11 Aug 2019

Distressing death dressed up as clickbait

From Mediawatch, 9:07 am on 11 August 2019

A tragedy involving a Kiwi who died in Peru recently was reported sensitively. The tragic deaths of a Peruvian couple there was turned into morbid clickbait.    

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Photo: screenshot / NZHerald.co.nz

'Work Deaths Spike' was the headline on The New Zealand Herald’s front page last Thursday above a worrying story about record numbers of deaths and injuries in the construction industry. 

It began with a call for changes from a 17 year-old Auckland apprentice who was crushed by timber but - unlike victims of recent accidents - lived to tell the tale. 

The same day under the headline 'Dishonoured in Death' the Herald website reported that previously confidential details of 33,000 deaths investigated by coroners had been made public in a huge and unforeseen breach of privacy. 

The day before that the Herald reported the sad story of a Southland mother trying to recover the body of her son who’d died faraway in Peru.  

The Herald reported his sister as saying she hoped this would bring awareness of the need "to not feel ashamed to ask for help". The Herald published helpline numbers at the foot of the story. 

All these sad stories stories were sensitively and responsibly reported by the Herald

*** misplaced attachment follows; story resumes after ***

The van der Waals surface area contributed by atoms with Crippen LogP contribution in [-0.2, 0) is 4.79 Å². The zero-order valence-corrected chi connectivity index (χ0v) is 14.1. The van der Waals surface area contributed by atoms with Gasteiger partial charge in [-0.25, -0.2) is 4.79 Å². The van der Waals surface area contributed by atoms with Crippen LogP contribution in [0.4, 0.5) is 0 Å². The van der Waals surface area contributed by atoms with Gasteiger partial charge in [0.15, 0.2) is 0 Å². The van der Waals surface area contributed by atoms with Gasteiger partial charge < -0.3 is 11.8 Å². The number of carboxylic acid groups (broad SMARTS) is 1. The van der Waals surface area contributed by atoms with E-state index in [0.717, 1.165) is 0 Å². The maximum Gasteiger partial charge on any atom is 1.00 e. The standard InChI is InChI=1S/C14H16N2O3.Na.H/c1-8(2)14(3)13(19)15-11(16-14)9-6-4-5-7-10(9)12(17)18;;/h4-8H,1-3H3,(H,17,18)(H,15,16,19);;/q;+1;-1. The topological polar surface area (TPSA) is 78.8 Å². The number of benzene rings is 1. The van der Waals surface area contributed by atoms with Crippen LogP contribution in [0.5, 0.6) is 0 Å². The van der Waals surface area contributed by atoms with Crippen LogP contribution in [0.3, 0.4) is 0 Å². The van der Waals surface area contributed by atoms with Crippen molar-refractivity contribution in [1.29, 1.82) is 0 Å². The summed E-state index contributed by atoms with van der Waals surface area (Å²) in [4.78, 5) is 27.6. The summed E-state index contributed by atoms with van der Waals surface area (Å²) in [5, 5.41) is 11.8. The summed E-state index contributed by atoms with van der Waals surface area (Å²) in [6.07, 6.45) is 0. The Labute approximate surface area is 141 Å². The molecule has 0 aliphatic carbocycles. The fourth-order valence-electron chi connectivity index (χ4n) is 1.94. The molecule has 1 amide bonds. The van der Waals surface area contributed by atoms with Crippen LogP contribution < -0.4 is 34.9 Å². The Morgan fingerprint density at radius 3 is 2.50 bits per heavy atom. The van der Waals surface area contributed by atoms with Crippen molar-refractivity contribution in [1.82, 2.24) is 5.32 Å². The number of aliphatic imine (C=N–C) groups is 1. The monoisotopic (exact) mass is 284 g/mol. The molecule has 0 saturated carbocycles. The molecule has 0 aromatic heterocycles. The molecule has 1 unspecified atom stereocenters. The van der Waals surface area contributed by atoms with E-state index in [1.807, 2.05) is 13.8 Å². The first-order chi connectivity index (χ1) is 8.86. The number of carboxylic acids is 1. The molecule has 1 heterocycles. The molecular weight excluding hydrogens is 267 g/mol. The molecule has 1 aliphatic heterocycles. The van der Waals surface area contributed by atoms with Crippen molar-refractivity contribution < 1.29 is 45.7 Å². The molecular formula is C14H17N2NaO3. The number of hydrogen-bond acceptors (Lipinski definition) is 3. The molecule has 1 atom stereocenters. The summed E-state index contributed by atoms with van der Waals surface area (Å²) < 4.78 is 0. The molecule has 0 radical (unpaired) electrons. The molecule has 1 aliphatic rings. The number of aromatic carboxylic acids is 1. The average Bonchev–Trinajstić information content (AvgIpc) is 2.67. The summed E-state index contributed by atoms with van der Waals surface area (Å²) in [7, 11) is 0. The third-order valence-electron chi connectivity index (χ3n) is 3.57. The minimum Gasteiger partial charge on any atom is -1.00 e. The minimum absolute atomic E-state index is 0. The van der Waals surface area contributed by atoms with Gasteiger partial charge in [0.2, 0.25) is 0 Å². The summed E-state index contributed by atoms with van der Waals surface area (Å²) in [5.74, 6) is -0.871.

But the death of a couple from Peru this week who had died after an accidental fall from a bridge there was turned into clickbait.

The tragedy was captured on CCTV and aired on on TV channel in Peru. 

Taking a lead from the clickbait-driven Daily Mail, the Herald reported they "tragically plunged to their deaths during a passionate embrace after a night out."

"In the heat of passion Espinoz sits on the bridge railing, wrapping her legs around Vidal before losing her balance and falling backwards, taking Vidal with her over the side," said the Herald.

And - like the Daily Mail - the Herald embedded video of the Peruvian TV coverage that included the CCTV footage of their fall, labelled as “the horrifying moment kissing couple plunge to their deaths”

The ZB website carried the Peru death plunge video as world news.

The ZB website carried the Peru death plunge video as world news. Photo: screenshot

The link to that video and a still image were on the Herald’s homepage all day on Wednesday. On the website of sister station Newstalk ZB, it was still there on the world news section on Thursday, alongside news of the protests in Hong Kong and calls for gun control in the US.  

On the Herald site the “horrifying moment” video was also preceded by an ad which - when Mediawatch clicked last Wednesday - publicised fun times in the Philippines with a House of Travel holiday. 

In between the ad and the "horrifying' video, there was a warning from nzherald.co.nz which hinted at something sexual rather than tragic or upsetting. 

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Photo: screenshot / NZHerald.co.nz

This was voyeuristic content posted for clicks.

While it didn't show the actual moment of death after the couple fell from the bridge, it shows their final terrifying moments alive in a clearly accidental fall

It was inappropriate for all viewers of a mainstream news website, especially one currently trying to convert readers into customers for it premium content.